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06
May

Boulder, CO Passes “Bee Safe” Resolution Restricting Use of Bee-Toxic Neonicotinoids

(Beyond Pesticides, May 6, 2015) The City of Boulder, Colorado yesterday became the most recent locality in the U.S. to restrict the use of bee-toxic neonicotinoid (neonic) pesticides  on city property. The resolution moved forward primarily as a result of efforts by grassroots activists with the local organization Bee Safe Boulder, but also received strong support from city officials. “We at Bee Safe Boulder, along with city staff and elected city council members, believe that this resolution will become the go-to template for other local governments with similar aspirations in the near future,” said David Wheeler, co-founder of the local group. Under the new resolution, Boulder has committed to: Not applying neonicotinoid pesticides to city property; Encouraging “all related parties,” including county, state, and federal governments and private individuals to suspend their use of neonicotinoids until a thorough review is completed and a public health and environmental assessment can prove their safety; Seeking out plants and seeds not treated with neonicotinoids, and encouraging all businesses, homeowners, and HOAs within the city to make efforts to ensure no neonic-containing products are sold or used within the city; Engaging in efforts to educate the broader community about reducing neonicotinoid pesticides, and encouraging […]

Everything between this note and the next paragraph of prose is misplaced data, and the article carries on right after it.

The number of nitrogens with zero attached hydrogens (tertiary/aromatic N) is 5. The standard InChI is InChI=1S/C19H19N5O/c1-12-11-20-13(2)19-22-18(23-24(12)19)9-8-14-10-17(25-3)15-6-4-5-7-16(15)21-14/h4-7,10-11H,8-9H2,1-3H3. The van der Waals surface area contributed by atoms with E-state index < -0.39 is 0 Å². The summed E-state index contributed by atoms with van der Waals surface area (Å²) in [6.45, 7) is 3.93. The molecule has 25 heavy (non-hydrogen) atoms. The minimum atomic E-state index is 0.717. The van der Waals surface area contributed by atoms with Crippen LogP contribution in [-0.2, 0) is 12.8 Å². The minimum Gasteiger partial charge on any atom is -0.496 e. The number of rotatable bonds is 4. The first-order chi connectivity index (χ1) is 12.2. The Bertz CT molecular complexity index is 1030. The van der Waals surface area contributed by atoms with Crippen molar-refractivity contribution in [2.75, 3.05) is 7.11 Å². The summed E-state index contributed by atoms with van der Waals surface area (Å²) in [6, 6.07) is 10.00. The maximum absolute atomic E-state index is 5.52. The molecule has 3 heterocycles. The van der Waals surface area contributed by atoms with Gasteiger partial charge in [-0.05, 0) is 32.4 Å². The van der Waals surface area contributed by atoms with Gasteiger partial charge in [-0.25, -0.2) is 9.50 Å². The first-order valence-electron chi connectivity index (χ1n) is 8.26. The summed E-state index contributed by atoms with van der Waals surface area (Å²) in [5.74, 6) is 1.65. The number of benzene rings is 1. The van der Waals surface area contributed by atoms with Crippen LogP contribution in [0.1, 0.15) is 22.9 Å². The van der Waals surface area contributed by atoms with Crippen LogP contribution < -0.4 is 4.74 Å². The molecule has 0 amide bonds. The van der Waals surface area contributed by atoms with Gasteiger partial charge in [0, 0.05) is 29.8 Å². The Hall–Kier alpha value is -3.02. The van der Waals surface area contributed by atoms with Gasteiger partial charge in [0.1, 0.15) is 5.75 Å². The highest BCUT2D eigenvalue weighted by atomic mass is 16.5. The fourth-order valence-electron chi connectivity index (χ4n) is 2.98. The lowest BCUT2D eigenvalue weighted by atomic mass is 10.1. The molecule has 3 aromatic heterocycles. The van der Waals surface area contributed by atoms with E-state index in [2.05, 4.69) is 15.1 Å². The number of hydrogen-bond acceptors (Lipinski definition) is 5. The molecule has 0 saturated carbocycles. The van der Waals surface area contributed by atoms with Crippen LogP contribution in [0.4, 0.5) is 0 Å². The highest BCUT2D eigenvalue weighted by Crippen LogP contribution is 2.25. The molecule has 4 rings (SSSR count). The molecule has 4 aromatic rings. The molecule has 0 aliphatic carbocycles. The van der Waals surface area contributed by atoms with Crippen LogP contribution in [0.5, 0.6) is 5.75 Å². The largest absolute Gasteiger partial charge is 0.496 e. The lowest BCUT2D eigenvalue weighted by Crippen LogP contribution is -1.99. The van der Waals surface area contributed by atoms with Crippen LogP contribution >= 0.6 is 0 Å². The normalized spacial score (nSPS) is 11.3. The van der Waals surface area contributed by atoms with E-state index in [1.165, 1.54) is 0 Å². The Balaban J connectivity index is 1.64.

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05
May

Plans to Spray Toxic Insecticide in Washington Bays Are Canceled

(Beyond Pesticides, May 5, 2015) In a major  victory for the environment and health, the Washington state Department of Ecology (Ecology) and oyster growers association agreed to withdraw a permit allowing the use of the neonicotinoid insecticide imidacloprid to control burrowing shrimp in oyster beds in Willapa Bay and Grays Harbor. The decision was reached in large part due to vocal public outrage over the plan, as consumers, environmental organizations, and prominent local chefs spoke out against the spraying. “One of our agency’s goals is to reduce toxics in our environment,” said Ecology Director Maia Bellon in a News Release published by the agency over the weekend. “We’ve heard loud and clear from people across Washington that this permit didn’t meet their expectations, and we respect the growers’ response.” In an article published in the Seattle Times Friday, the largest shellfish producer in country, Taylor Shellfish, announced it will not treat its oyster beds with imidacloprid in response to numerous calls, emails, and social media comments made by its customers. “Our customers spoke loud and clear today, and that speaks volumes to us,” said Bill Dewey, spokesman for Taylor Shellfish. Given Taylor Shellfish’s size, it is likely that the Willapa/Grays […]

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29
Apr

Toxic Imidacloprid To Be Sprayed on Oyster Beds in Washington Bays